SUBJECTS: National Accounts; ACTU Congress; Joel Fitzgibbon
Thank you. Today in the midst of the worst global economic recession in three quarters of a century we have good news for the Australian economy although we are not out of the woods yet.
Let's go to the core of what the national accounts data has to say to us today. Australia is the fastest growing economy of all the major advanced economies. Australia has the lowest debt and deficit of all the major advanced economies and Australia is the only advanced economy as of today not in recession.
The second point which I believe we should emphasise is how has this come about? I believe the good figures that we see for the Australian economy today, underpin the fact that Australian business, small business, tradies, workers, unions, have been out there doing their bit for the Australian economy, shrugging off the negative sentiment which has come from around the world off the back of the global economic recession and got out there generating economic activity and growth at a time when it's been very, very hard. And that's a tribute to them.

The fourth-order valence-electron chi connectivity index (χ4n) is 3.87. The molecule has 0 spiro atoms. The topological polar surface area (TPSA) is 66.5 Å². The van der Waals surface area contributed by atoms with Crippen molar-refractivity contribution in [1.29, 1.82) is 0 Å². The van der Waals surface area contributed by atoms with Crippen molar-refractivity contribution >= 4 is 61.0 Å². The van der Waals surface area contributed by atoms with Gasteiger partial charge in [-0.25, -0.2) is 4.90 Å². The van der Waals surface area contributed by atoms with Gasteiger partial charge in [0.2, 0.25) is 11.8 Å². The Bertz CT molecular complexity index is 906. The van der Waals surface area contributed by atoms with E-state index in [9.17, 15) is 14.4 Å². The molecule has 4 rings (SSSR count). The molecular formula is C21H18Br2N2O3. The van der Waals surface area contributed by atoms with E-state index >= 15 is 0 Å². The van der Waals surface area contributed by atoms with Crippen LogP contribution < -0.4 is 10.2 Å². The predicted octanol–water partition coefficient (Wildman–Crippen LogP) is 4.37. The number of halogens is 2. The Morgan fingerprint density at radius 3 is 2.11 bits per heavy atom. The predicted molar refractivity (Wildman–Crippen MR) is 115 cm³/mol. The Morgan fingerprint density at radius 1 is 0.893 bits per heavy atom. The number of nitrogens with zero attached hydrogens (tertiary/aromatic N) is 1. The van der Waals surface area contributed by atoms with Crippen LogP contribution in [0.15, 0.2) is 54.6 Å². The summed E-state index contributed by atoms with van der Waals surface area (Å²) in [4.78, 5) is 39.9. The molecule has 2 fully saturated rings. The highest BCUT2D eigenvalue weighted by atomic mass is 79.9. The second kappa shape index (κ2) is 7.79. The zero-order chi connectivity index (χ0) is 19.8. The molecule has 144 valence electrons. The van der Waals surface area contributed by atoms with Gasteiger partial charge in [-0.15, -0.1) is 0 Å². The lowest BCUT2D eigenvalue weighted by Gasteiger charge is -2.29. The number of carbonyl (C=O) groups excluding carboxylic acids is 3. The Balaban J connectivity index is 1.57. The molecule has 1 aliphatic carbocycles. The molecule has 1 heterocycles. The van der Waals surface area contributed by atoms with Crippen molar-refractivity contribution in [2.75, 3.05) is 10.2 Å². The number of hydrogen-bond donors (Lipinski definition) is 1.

The second point is that the Government's economic strategy has been at work as well. And Government together with business, together with workers and unions has had a philosophy from the beginning that we are all in this together. The Government through its cash payments to pensioners, carers and others has kept the Australian economy going while the private sector is in retreat and until such time as our infrastructure investment kicks in.
Our economic strategy has been in three stages to respond to the impact of a global recession. The first phase is cash payments to pensioners, carers, veterans and to families to inject support into the economy when the global economic recession hit hardest in the fourth quarter last year.